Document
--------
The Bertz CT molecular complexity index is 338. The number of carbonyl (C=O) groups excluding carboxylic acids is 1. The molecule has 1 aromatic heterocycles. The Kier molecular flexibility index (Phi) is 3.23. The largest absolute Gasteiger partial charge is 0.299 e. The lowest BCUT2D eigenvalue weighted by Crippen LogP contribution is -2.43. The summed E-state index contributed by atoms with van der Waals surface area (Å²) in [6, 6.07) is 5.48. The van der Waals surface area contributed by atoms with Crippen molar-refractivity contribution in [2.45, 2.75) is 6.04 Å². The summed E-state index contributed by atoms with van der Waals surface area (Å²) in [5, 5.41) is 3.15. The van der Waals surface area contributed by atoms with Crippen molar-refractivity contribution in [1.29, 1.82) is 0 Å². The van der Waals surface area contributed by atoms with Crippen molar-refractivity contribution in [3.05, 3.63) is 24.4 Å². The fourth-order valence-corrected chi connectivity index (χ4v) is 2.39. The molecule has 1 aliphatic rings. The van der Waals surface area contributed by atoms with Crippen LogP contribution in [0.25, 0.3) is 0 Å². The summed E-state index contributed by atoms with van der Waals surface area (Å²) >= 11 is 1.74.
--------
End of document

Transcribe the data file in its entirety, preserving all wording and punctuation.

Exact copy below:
The Bertz CT molecular complexity index is 338. The number of carbonyl (C=O) groups excluding carboxylic acids is 1. The molecule has 1 aromatic heterocycles. The Kier molecular flexibility index (Phi) is 3.23. The largest absolute Gasteiger partial charge is 0.299 e. The lowest BCUT2D eigenvalue weighted by Crippen LogP contribution is -2.43. The summed E-state index contributed by atoms with van der Waals surface area (Å²) in [6, 6.07) is 5.48. The van der Waals surface area contributed by atoms with Crippen molar-refractivity contribution in [2.45, 2.75) is 6.04 Å². The summed E-state index contributed by atoms with van der Waals surface area (Å²) in [5, 5.41) is 3.15. The van der Waals surface area contributed by atoms with Crippen molar-refractivity contribution in [1.29, 1.82) is 0 Å². The van der Waals surface area contributed by atoms with Crippen molar-refractivity contribution in [3.05, 3.63) is 24.4 Å². The fourth-order valence-corrected chi connectivity index (χ4v) is 2.39. The molecule has 1 aliphatic rings. The van der Waals surface area contributed by atoms with Crippen LogP contribution in [0.25, 0.3) is 0 Å². The summed E-state index contributed by atoms with van der Waals surface area (Å²) >= 11 is 1.74.